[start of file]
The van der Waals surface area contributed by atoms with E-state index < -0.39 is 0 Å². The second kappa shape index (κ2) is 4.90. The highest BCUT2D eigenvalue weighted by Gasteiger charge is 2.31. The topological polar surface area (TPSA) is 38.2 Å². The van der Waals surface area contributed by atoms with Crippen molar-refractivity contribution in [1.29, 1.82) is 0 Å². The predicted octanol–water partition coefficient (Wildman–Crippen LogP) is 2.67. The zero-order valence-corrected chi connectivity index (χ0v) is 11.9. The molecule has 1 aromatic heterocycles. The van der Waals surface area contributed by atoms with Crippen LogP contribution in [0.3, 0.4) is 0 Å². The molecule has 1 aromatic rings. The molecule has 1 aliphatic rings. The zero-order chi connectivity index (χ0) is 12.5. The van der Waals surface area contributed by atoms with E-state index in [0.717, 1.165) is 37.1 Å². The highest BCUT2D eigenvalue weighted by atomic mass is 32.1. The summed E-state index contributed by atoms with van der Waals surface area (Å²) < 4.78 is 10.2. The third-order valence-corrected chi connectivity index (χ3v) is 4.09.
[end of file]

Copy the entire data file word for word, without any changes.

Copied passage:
The van der Waals surface area contributed by atoms with E-state index < -0.39 is 0 Å². The second kappa shape index (κ2) is 4.90. The highest BCUT2D eigenvalue weighted by Gasteiger charge is 2.31. The topological polar surface area (TPSA) is 38.2 Å². The van der Waals surface area contributed by atoms with Crippen molar-refractivity contribution in [1.29, 1.82) is 0 Å². The predicted octanol–water partition coefficient (Wildman–Crippen LogP) is 2.67. The zero-order valence-corrected chi connectivity index (χ0v) is 11.9. The molecule has 1 aromatic heterocycles. The van der Waals surface area contributed by atoms with Crippen LogP contribution in [0.3, 0.4) is 0 Å². The molecule has 1 aromatic rings. The molecule has 1 aliphatic rings. The zero-order chi connectivity index (χ0) is 12.5. The van der Waals surface area contributed by atoms with E-state index in [0.717, 1.165) is 37.1 Å². The highest BCUT2D eigenvalue weighted by atomic mass is 32.1. The summed E-state index contributed by atoms with van der Waals surface area (Å²) < 4.78 is 10.2. The third-order valence-corrected chi connectivity index (χ3v) is 4.09.